He preached from what he saw in creation all around him. And it seems to me that he took great delight in creation. And of course anyone who has spent time time outside in the fields, or in the garden, or by the lake, or in the woods can understand why. There is a deep and profound beauty in creation. We often experience God’s presence when we are outside in creation. The goodness of our creation reflects the goodness of the One who created it.

And we are told right “from the beginning” that God delights in creation and calls it “very good.” Jesus’ “pastoral” words here from the Sermon on the Mount also proclaim that God is actively caring for and providing for creation, even the birds of the air and the lilies of the field. It is lovely imagery that speaks to God’s deep care and delight in creation.

These are beautiful words. But I admit that they have sometimes perplexed me. I love the imagery of the birds and the flowers and God’s providing for creation, but I have always wondered about Jesus’ other words in this passage. Does he really mean that we should not worry? That we should never worry? Isn’t it justifiable that people would worry where their next meal would come from? Especially with a global population that is growing exponentially, with more mouths to feed and less room for farmland? Isn’t it justifiable for our brothers and sisters around the world to worry where their next meal will come from when so many children cry out for bread and die from the lack of it? Isn’t it justifiable for our neighbors to worry about food for their bodies when so many children, even within our communities of Whitewater and Peabody and Newton go to bed hungry?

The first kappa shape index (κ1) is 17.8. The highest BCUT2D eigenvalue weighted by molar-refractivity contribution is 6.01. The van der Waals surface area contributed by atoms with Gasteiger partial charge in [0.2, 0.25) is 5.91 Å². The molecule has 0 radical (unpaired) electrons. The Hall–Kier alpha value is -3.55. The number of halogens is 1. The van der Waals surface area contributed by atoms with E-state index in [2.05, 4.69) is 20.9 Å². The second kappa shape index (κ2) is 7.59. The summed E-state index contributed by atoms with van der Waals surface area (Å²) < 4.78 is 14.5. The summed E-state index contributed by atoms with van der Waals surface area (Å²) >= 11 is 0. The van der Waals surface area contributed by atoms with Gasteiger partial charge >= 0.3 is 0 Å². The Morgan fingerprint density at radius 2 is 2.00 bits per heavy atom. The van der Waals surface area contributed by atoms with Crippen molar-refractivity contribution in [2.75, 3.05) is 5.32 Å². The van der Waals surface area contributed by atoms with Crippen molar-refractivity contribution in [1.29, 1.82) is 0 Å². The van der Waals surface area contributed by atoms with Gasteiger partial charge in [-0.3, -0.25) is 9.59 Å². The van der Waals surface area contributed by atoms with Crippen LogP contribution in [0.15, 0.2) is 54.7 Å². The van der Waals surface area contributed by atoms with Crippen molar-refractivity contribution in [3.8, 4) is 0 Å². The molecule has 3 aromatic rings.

For myself, I have never yet worried about where my next meal would come from, but anxiety and worry are still absolutely part of my vocabulary and daily experience.

Does Jesus really mean not to worry? Does he really mean this considering the many things we worry about, that occupy our thoughts and keep us awake at night? What about the many bills we have to pay: car payments, and mortgage payments, and medical bills? What about looming expenses of college tuitions? What if there’s a drought? How will the crops fare? (Indeed, the plight of our neighbors in Oklahoma remind us how damaging severe weather can be.) What about the stresses of homework and papers? What about the stresses of all the things that we have yet to do, meetings to attend, children and grandchildren’s activities to watch, family gatherings to plan and prepare for? What about the stresses of home repair and cleaning and daily upkeep? What about the pressures of fitting in, of appearing as though we have everything all together? What about worries about our health? What about worries about the health of those we love?

I have often thought about these words of Jesus as I lie awake at night worrying, and how I’m not adding a single hour to my life (and in reality, I’m probably more likely to be taking away hours from my life due to frequent anxiety and lack of sleep). But even though these words come to mind as I lie awake worrying, there’s rarely relief from my anxieties.

I have always been a chronic worrier, from the stresses of homework and sermon writing, to housework and upkeep, to finances, to Peter’s safety as he drives home. But my worrying increased one hundredfold when Sophia was born. I was suddenly acutely aware of all the terrible things that could happen to her, of all the many possibilities of how things could go wrong, of the myriad ways that she could get hurt, or worse. And these worries often haunt my sleepless nights. I was barely getting enough sleep as it was as a mother of a newborn, but I remember not being able to fall asleep because of worries about the state of the world that my daughter was born into and all in her generation who will inherit the earth. What about the violence that many have to live with on a daily basis, whether through the devastating effects of wars or abuse? What about the ways that women and girls are still not treated as equals with men and boys throughout the world and the ways that our gender is exploited and mistreated and belittled? What about the effects of climate change? How will this affect creation within her lifetime? What about the increasing size of the global population? Will there always be enough food and clean water?